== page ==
by Michael Garry Smout
It was never The Barcelona Reviews
intention to enter the world of tourist information or even to draw too much attention to
the city unless, like Sant Jordi (World Book Day), it was literary oriented. The name,
like the Paris Review (long situated in New York) or Mississippi Review,
came about because this is where we live and where it began. But through much of our
e-mail - some from those who mistakenly surfed to the site looking for hard-to-find
tourist info, but most from readers and subscribers and even some contributors - we have
learned that there is a huge interest in the city, with one of the most frequently asked
November: Nothing like the Mexican Day of the Dead but November 1, if falling on a weekday, does give the green TEFL teacher not only a chance to breathe after a month of teaching but also their first wage packet. With the Day of the Dead starting off the month, one can only fear the worst. This always feels like the coldest month; January and February are colder, but November is the first real chill after the hot summer so it gets blamed accordingly. Not the greatest time to visit, but certainly OK if youre not into eating outdoors.
December: With a holiday on the 6th and another on the 8th the jerky start to the festive month is sometimes smoothed by a puente that allows holidays to bridge together by usually adding another day. Logic that not many will argue with.
Christmas is still reasonably low-key here. There are things like Christmas street-lighting and some crass commercialism in the big stores, which are allowed to open on Sundays during this period, but it is not as overblown and in-yer-face as in Britain and the States. One of the nicest things they do is build a huge diorama with living trees and plants, even live animals, in the middle of Plaça Sant Jaume 1 with a discreet nativity scene somewhere in the foliage. There is also the Santa Llúcia Fair, a sort of Christmas decoration market held in tiny huts clustered around the Cathedral that finishes on the 24th. At first glance it is not very impressive but a closer look reveals Catalunya may well need to change its name to Scat-alunya as almost everything seems to be about having a shit. For starters, there is this log with a face that is supposed to be filled with goodies; young children hit the log while shouting "Shit log, Shit!"(Caga, tió, caga!) - not "Shit, Uncle, shit" (Caga, tiet, Caga!), as I first wrote and which Robert Hughes mistakenly put in his book Barcelona, having confused tió (log) with the Spanish tío (uncle), an error pointed out to us by reader Marta Marín. When you see this in huge scale outside a department store with a line of kids waiting to beat the shit out of a log you may well consider that this is one hell of a strange place - but it gets better, or worse depending on your tastes. Take a closer peek at the average nativity scenes on display in shops and bars (not in church). Somewhere in the background is a model of a Catalan having a dump. This tradition is possibly quite recent (300 years ago or so) and is perhaps a simple and very green message about life and birth and everything returning to the soil and so on. Little crapping Catalans (caganars) are on sale at the Cathedral fair in all shapes and forms, from politicians to footballers, squatting with trousers around knees and a rather large stool emerging from the rear end. These are quite graphic and also very collectable. Also on sale are small grotto nativity scenes (without figures) made from cork bark, dried flowers and lichen, which can be very beautiful although terrifyingly expensive.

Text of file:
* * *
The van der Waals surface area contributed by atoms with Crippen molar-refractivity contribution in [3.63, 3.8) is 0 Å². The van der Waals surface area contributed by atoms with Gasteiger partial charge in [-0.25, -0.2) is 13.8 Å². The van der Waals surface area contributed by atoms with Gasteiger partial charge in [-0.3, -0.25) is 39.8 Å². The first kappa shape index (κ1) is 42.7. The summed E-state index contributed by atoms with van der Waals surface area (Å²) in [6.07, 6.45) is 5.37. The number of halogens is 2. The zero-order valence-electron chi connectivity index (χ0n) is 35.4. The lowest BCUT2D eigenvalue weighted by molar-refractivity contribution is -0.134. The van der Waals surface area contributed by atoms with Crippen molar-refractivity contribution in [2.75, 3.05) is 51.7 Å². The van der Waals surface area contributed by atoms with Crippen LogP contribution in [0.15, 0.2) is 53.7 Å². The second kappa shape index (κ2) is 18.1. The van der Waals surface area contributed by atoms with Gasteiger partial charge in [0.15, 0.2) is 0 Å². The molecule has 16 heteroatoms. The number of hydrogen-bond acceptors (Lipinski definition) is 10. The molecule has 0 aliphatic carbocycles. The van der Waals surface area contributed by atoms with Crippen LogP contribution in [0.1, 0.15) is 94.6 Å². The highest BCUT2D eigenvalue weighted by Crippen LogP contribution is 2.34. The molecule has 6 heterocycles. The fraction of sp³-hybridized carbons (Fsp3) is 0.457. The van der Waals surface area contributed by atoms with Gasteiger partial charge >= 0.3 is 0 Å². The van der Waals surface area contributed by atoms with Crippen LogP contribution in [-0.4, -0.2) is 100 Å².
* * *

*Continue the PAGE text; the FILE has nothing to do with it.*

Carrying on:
The city is of course bombarded by
Hollywoods version of Yuletide but it does manage to retain a balance between the
Santa invasion and old traditions. TV schedules hardly change, newspapers dont
scream out good cheer on the front page, and most bars and restaurants dont bother
with decorations. The main shopping areas, however, are packed and best avoided. Because I
prefer to escape the horrors of the 25th elsewhere in the world, I try to stay in
Barcelona and so far it has always been a quiet, relaxing sunny day where one can have a
drink outside and, like last year, decide at the last minute to go for an al fresco
Chinese sizzling duck around the corner.
Other tourist info/links in English: The city itself lacks a committed English site but the Town Hall (Ajuntament) has a useful site at www.bcn.es with a great interactive map (can be a bit slow at times) and a 'What's On' that although in Catalan is more or less understandable, very complete and up-to-date. London's 'Time Out' - www.timeout.com/barcelona/ is the next best stop for very good general and tourist background information plus a limited 'What's On'. Just down the road at Sitges www.playafun.com are finding their feet and on a raid last year to Barcelona managed to snap the only known Internet photo of yours truly... but... thank god, you'll have to hunt for it!
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